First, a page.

As of November, authorities had not carried out any executions in 2022.
Local governors continued to use provisions of the Crime Prevention Law of 1954 to place individuals in administrative detention for up to one year, in circumvention of the Criminal Procedure Law. Jordan’s NNCHR reported in late 2021 that 21,322 persons were administratively detained in 2020, some for longer than one year, marking a dramatic decrease from 37,853 administrative detentions in 2019.
Penal code amendments that came into effect in June included articles that criminalized attempts to commit suicide or express intent to commit suicide and statements that seek to instill fear in people.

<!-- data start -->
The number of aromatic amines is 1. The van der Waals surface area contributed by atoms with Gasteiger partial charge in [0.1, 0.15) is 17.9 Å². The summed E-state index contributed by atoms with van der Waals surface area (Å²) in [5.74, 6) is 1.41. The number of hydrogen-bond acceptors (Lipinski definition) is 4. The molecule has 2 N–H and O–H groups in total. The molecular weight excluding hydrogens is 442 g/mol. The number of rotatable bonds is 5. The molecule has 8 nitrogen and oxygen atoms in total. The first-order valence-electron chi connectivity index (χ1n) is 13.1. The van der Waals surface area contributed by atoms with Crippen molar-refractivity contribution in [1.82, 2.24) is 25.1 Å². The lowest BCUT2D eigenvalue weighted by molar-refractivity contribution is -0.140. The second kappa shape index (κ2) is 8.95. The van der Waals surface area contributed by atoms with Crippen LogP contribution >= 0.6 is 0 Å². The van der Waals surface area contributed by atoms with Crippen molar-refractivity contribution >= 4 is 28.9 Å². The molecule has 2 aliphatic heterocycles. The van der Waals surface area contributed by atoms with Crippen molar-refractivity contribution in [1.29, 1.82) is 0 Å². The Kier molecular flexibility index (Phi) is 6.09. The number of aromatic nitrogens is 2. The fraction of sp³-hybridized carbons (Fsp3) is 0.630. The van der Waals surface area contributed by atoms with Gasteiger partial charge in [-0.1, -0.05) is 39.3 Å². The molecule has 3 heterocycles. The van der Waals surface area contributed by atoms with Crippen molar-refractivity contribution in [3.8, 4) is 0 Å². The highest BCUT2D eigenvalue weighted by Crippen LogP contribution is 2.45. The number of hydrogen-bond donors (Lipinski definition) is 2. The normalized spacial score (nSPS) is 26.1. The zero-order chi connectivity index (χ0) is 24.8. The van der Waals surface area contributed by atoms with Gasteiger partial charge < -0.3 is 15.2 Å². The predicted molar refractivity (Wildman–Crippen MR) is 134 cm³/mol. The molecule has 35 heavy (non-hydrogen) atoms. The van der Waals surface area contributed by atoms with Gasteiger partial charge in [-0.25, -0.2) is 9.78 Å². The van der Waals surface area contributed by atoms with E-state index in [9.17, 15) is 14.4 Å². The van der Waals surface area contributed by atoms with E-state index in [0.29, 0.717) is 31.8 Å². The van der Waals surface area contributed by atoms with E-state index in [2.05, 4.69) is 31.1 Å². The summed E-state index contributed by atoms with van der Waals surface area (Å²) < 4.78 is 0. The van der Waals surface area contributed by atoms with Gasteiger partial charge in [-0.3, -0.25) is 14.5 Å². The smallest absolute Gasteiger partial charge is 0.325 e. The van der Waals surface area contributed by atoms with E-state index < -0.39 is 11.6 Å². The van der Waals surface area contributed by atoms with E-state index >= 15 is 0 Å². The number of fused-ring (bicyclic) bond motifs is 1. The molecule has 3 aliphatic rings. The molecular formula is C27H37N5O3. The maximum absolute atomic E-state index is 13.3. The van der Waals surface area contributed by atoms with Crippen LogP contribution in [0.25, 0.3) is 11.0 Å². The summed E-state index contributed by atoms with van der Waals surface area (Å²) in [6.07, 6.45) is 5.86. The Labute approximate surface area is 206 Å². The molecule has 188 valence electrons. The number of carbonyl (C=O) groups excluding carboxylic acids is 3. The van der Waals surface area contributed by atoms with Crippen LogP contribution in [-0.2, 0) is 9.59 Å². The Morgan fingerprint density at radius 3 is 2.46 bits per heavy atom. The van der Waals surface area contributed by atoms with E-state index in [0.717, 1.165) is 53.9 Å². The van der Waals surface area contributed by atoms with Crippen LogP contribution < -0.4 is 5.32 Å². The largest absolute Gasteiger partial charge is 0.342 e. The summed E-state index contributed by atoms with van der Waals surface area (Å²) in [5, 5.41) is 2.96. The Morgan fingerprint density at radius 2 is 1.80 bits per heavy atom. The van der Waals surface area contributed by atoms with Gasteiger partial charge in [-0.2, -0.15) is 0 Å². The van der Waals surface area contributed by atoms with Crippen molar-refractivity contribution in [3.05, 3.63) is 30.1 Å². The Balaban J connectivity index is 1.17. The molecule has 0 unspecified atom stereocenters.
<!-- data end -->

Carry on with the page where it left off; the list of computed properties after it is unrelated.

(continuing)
Key International Actors
In September 2022, the US and Jordan signed a new memorandum of understanding under which the US committed to providing Jordan with $1.45 billion per year in US bilateral foreign assistance from 2023 through 2029.
Normalization efforts between Jordan and Syria continued in 2022, but ongoing border issues including rampant drug smuggling from Syria hampered a broader rapprochement.
Jordan is a member of the Saudi Arabia and United Arab Emirates-led coalition fighting Houthi forces in Yemen, which has committed numerous violations of international human rights and humanitarian law in Yemen.